The Iroquois and some other tribes used the fact that the French and the English were both in the same general vicinity. They realized that the French and English did not like each other and thus played one off on the other. They did this by saying to whoever happened to be their ally, "Hey, we could get a better deal elsewhere."

The English and the Native American

The English have had varied success with the Native American "problem." The English also had less to do with the natives than some other people. Although the English had some contact with the people at Roanoke (the Native Americans might have been responsible for the colonist's disappearance), the first major contact came between the settlers in Jamestown and the Powhaten Indians. The Jamestown settlers came to America for one major reason: they wanted gold. When it came to wintertime, the settlers did not have any food and were forced to ask the Powhaten Indians for food. The problem was summed up like this:

"By the same token, English policy toward the Powhaten was framed in unequal measure by colonial ideology, native unpredictability, and cruel necessity. The colonists were presented with two imperatives. The first was the company's order not to offend the natives while discovering commodities for profitable export. The second was the more serious need to survive in the face of inadequate supplies and an inscrutable and often hostile native population."

With such a paradox, the English could not figure out how to deal with these natives. Each governor of the Jamestown colony tried a different method. Captain Newport tried to trade with the Powhatens and crown Powhaten as a subsidiary to King James. John Smith pursued a get tough policy with the natives. Smith's greatest legacy was that he created " Indian policy that respected the native's military audacity and economic shrewdness while meeting them head-on with daring and determination."

The other major problem that the English had with the natives was one that I said above. They tried to play the French and the English off on each other. This lead eventually to war, and the French and Indian War was fought. Most of the Native American population was on the French's side. This fact was probably based on the fact that the French had treated the Natives better than the English. The French lost the war and lost all their territory. This stopped the Native Americans from playing off each power and therefore led downhill. But then the revolution happened.

Americans and the Native Americans

The American policies on Native Americans have been mixed. George Washington wrote, in what was probably the prevalent view on how to deal with the Native American until this century, "The Indians as has been observed under Genl Schylers Letter, will ever retreat, as our Settlements advance upon them and they will ever be ready to sell, as we are to buy; That is the cheapest as well as the least distressing way of dealing with them."

The most noticeable case of the Native American policy in the new nation was in 1831. The case was Worchester verses Georgia. What happened is that Georgia law prohibited people from entering Cherokee territory. A minister named Samuel Worchester did. When the State of Georgia arrested him, he filed suit and took it to the Supreme Court. The decision took the policy that Native Americans were sovereign nations and were not covered under state laws. Andrew Jackson, the president at the time, said, "John Marshall has made his decision. Now let's see him enforce it." He then sent U.S. troops into Cherokee land and forced them to Indian territory in what is present day Oklahoma.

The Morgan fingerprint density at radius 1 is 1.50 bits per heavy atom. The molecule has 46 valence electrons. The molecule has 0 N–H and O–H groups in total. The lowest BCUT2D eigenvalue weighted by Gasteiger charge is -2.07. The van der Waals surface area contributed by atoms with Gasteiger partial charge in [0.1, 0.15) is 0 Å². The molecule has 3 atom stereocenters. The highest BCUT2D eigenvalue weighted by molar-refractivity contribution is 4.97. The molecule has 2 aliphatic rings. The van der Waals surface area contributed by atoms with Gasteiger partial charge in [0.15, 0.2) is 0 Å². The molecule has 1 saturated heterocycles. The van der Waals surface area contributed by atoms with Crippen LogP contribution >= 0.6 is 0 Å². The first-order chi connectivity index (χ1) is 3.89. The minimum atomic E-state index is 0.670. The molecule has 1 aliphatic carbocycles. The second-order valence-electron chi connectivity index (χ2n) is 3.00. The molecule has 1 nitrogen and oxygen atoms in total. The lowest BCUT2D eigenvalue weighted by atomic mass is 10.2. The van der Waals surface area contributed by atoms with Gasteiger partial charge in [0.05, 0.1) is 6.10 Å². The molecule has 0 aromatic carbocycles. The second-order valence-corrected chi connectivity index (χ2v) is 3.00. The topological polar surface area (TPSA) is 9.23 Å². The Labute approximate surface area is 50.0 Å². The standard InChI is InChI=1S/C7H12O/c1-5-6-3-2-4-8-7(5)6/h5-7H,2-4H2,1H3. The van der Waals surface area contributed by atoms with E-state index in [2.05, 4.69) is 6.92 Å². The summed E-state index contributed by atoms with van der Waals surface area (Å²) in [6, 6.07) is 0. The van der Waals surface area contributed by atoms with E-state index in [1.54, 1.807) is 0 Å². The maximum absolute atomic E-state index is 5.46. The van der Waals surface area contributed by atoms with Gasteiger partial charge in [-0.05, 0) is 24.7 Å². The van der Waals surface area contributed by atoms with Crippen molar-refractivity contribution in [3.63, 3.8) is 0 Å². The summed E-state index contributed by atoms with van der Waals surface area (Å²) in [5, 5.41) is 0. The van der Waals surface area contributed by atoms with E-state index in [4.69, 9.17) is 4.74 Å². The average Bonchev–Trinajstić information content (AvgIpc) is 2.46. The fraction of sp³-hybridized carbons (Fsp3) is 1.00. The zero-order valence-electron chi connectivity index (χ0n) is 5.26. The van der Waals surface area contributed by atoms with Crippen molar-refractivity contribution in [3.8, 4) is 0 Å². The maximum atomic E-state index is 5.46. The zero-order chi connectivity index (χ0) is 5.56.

Jackson had a rationale for this forced movement. In a State of the Union address, he says:

"The tribes which occupied the countries now constituting the Eastern States were annihilated or have melted away to make room for the whites. The waves of population and civilization are rolling to the Westward; and we now propose to acquire the countries occupied by the red men of the South and West, by a fair exchange, and, at the expense of the United States, to send them to a land where their existence may be prolonged, and perhaps made perpetual. Doubles it will be painful to leave the graves of t heir fathers; but what do they more than our ancestors did, or than our children are now doing?"

This would set the stage for the Indian removal from the Great Plains to reservations. The Cherokee trail of tears led to even more horrible things. Westward expansion forced more and more Indians westward. But a person can only go so far west before it is impossible to go farther. There is also a matter of the food supply.

The Native Americans of the Great Plains were a proud people. They held sacred the buffalo which kept them fed and clothed and thus hunted sparingly. The white man did no such thing. He slaughtered them by the herd and wasted what he could not eat. Eventually, there were no more buffalo and the white man had to do something about the Native American problem. The government in Washington finally decided that it would place the Indians on reservations. This concluded the fighting, but it ruined the natives. They were treated as second class citizens in the land where they had been first. The Native American today is struggling to hang onto his culture in a world that has tried its hardest to yank it away.

"When the white man first came to this land, we had the land and they had the bible. They taught us to pray with our eyes closed. When we opened them again, we had the bible and the white man had the land."

The native population have had many atrocities committed against it. This is just a small listing of the horror. Finally, things have swung to the other side of the pendulum and modern day man knows that he had to help preserve some of these cultures to keep them from just being a dark mark in a book.

This topic has personal significance to me, for I am part Chippewa. My grandfather was born on the White Earth reservation in Minnesota. One of my ancestors was an Indian chief. This is my heritage and I do not want to see it destroyed. Especially since I have just discovered fairly recently that it is a heritage in which I belong.


Forging of America, Richard F. Allen and Diane Shaver Clements, McGraw Hill, 1993

Black Robe, Alliance Communications and Samson Productions, Samuel Goldwyn Company, 1992